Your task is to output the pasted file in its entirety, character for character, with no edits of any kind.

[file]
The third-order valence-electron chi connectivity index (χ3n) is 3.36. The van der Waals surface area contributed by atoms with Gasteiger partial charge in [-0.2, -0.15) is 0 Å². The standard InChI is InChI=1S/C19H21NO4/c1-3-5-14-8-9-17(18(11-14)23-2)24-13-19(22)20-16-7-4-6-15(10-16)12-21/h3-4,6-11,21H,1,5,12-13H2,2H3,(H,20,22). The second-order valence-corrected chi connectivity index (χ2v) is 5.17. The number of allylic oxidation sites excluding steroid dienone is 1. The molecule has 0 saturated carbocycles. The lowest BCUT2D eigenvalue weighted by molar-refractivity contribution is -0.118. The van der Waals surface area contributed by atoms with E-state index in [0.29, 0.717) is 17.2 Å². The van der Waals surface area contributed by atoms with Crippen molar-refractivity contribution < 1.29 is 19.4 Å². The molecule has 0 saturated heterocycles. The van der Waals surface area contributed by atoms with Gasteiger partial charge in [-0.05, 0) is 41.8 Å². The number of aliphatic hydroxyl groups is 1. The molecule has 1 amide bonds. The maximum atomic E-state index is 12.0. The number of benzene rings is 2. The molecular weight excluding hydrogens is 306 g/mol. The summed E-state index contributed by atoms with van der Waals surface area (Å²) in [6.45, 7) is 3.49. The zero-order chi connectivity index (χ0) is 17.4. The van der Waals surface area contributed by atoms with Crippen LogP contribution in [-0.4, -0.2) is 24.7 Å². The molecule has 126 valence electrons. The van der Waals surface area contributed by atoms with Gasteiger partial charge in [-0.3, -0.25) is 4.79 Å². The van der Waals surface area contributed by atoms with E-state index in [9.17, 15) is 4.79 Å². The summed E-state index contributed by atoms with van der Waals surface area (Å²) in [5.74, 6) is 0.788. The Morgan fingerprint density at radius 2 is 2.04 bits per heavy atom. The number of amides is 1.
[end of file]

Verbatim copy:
The third-order valence-electron chi connectivity index (χ3n) is 3.36. The van der Waals surface area contributed by atoms with Gasteiger partial charge in [-0.2, -0.15) is 0 Å². The standard InChI is InChI=1S/C19H21NO4/c1-3-5-14-8-9-17(18(11-14)23-2)24-13-19(22)20-16-7-4-6-15(10-16)12-21/h3-4,6-11,21H,1,5,12-13H2,2H3,(H,20,22). The second-order valence-corrected chi connectivity index (χ2v) is 5.17. The number of allylic oxidation sites excluding steroid dienone is 1. The molecule has 0 saturated carbocycles. The lowest BCUT2D eigenvalue weighted by molar-refractivity contribution is -0.118. The van der Waals surface area contributed by atoms with E-state index in [0.29, 0.717) is 17.2 Å². The van der Waals surface area contributed by atoms with Crippen molar-refractivity contribution < 1.29 is 19.4 Å². The molecule has 0 saturated heterocycles. The van der Waals surface area contributed by atoms with Gasteiger partial charge in [-0.05, 0) is 41.8 Å². The number of aliphatic hydroxyl groups is 1. The molecule has 1 amide bonds. The maximum atomic E-state index is 12.0. The number of benzene rings is 2. The molecular weight excluding hydrogens is 306 g/mol. The summed E-state index contributed by atoms with van der Waals surface area (Å²) in [6.45, 7) is 3.49. The zero-order chi connectivity index (χ0) is 17.4. The van der Waals surface area contributed by atoms with Crippen LogP contribution in [-0.4, -0.2) is 24.7 Å². The molecule has 126 valence electrons. The van der Waals surface area contributed by atoms with Gasteiger partial charge in [-0.3, -0.25) is 4.79 Å². The van der Waals surface area contributed by atoms with E-state index in [9.17, 15) is 4.79 Å². The summed E-state index contributed by atoms with van der Waals surface area (Å²) in [5.74, 6) is 0.788. The Morgan fingerprint density at radius 2 is 2.04 bits per heavy atom. The number of amides is 1.